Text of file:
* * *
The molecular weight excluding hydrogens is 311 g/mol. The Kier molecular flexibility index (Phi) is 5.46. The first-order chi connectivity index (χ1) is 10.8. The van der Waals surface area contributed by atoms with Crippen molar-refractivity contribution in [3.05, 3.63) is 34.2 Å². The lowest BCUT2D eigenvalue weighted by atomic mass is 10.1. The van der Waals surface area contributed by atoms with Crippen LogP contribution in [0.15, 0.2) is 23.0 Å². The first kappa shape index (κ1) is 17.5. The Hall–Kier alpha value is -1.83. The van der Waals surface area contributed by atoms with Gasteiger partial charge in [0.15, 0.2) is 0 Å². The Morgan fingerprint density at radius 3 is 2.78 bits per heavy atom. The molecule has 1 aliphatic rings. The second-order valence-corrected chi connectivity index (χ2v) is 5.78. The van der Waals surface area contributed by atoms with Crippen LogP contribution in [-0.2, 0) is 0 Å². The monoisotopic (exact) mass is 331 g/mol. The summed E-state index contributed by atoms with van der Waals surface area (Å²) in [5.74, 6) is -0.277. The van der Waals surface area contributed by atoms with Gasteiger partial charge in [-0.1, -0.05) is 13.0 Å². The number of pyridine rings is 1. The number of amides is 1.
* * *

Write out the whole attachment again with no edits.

The molecular weight excluding hydrogens is 311 g/mol. The Kier molecular flexibility index (Phi) is 5.46. The first-order chi connectivity index (χ1) is 10.8. The van der Waals surface area contributed by atoms with Crippen molar-refractivity contribution in [3.05, 3.63) is 34.2 Å². The lowest BCUT2D eigenvalue weighted by atomic mass is 10.1. The van der Waals surface area contributed by atoms with Crippen LogP contribution in [0.15, 0.2) is 23.0 Å². The first kappa shape index (κ1) is 17.5. The Hall–Kier alpha value is -1.83. The van der Waals surface area contributed by atoms with Gasteiger partial charge in [0.15, 0.2) is 0 Å². The Morgan fingerprint density at radius 3 is 2.78 bits per heavy atom. The molecule has 1 aliphatic rings. The second-order valence-corrected chi connectivity index (χ2v) is 5.78. The van der Waals surface area contributed by atoms with Crippen LogP contribution in [-0.2, 0) is 0 Å². The monoisotopic (exact) mass is 331 g/mol. The summed E-state index contributed by atoms with van der Waals surface area (Å²) in [5.74, 6) is -0.277. The van der Waals surface area contributed by atoms with Gasteiger partial charge in [-0.1, -0.05) is 13.0 Å². The number of pyridine rings is 1. The number of amides is 1.